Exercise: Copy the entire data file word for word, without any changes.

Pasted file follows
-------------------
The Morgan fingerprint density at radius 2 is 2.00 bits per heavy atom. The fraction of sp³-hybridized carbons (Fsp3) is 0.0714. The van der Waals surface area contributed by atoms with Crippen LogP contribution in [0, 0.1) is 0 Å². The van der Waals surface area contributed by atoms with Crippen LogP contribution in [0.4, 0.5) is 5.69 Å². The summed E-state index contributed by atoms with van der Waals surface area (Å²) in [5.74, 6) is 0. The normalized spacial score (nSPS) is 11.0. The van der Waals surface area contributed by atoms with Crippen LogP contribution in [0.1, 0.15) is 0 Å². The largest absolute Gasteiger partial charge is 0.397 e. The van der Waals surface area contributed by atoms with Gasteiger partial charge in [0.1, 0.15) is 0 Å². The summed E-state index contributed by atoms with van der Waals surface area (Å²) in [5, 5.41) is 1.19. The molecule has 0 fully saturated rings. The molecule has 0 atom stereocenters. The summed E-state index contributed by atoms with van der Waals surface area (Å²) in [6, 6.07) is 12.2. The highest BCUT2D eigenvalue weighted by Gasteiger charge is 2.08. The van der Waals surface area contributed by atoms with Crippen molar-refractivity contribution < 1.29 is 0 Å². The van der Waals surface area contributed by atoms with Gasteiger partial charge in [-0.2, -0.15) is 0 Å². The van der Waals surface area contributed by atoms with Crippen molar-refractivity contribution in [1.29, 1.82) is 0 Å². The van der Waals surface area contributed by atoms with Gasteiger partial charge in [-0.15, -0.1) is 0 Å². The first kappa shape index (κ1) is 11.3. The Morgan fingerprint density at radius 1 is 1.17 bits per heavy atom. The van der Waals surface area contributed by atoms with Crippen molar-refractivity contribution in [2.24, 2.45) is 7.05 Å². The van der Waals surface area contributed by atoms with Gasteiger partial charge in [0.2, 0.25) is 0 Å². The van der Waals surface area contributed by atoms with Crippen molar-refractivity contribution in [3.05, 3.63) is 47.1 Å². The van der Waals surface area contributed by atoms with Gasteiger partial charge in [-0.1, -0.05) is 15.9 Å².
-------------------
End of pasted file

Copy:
The Morgan fingerprint density at radius 2 is 2.00 bits per heavy atom. The fraction of sp³-hybridized carbons (Fsp3) is 0.0714. The van der Waals surface area contributed by atoms with Crippen LogP contribution in [0, 0.1) is 0 Å². The van der Waals surface area contributed by atoms with Crippen LogP contribution in [0.4, 0.5) is 5.69 Å². The summed E-state index contributed by atoms with van der Waals surface area (Å²) in [5.74, 6) is 0. The normalized spacial score (nSPS) is 11.0. The van der Waals surface area contributed by atoms with Crippen LogP contribution in [0.1, 0.15) is 0 Å². The largest absolute Gasteiger partial charge is 0.397 e. The van der Waals surface area contributed by atoms with Gasteiger partial charge in [0.1, 0.15) is 0 Å². The summed E-state index contributed by atoms with van der Waals surface area (Å²) in [5, 5.41) is 1.19. The molecule has 0 fully saturated rings. The molecule has 0 atom stereocenters. The summed E-state index contributed by atoms with van der Waals surface area (Å²) in [6, 6.07) is 12.2. The highest BCUT2D eigenvalue weighted by Gasteiger charge is 2.08. The van der Waals surface area contributed by atoms with Crippen molar-refractivity contribution < 1.29 is 0 Å². The van der Waals surface area contributed by atoms with Gasteiger partial charge in [-0.2, -0.15) is 0 Å². The van der Waals surface area contributed by atoms with Crippen molar-refractivity contribution in [1.29, 1.82) is 0 Å². The van der Waals surface area contributed by atoms with Gasteiger partial charge in [-0.15, -0.1) is 0 Å². The first kappa shape index (κ1) is 11.3. The Morgan fingerprint density at radius 1 is 1.17 bits per heavy atom. The van der Waals surface area contributed by atoms with Crippen molar-refractivity contribution in [2.24, 2.45) is 7.05 Å². The van der Waals surface area contributed by atoms with Gasteiger partial charge in [0.2, 0.25) is 0 Å². The van der Waals surface area contributed by atoms with Crippen molar-refractivity contribution in [3.05, 3.63) is 47.1 Å². The van der Waals surface area contributed by atoms with Gasteiger partial charge in [-0.1, -0.05) is 15.9 Å².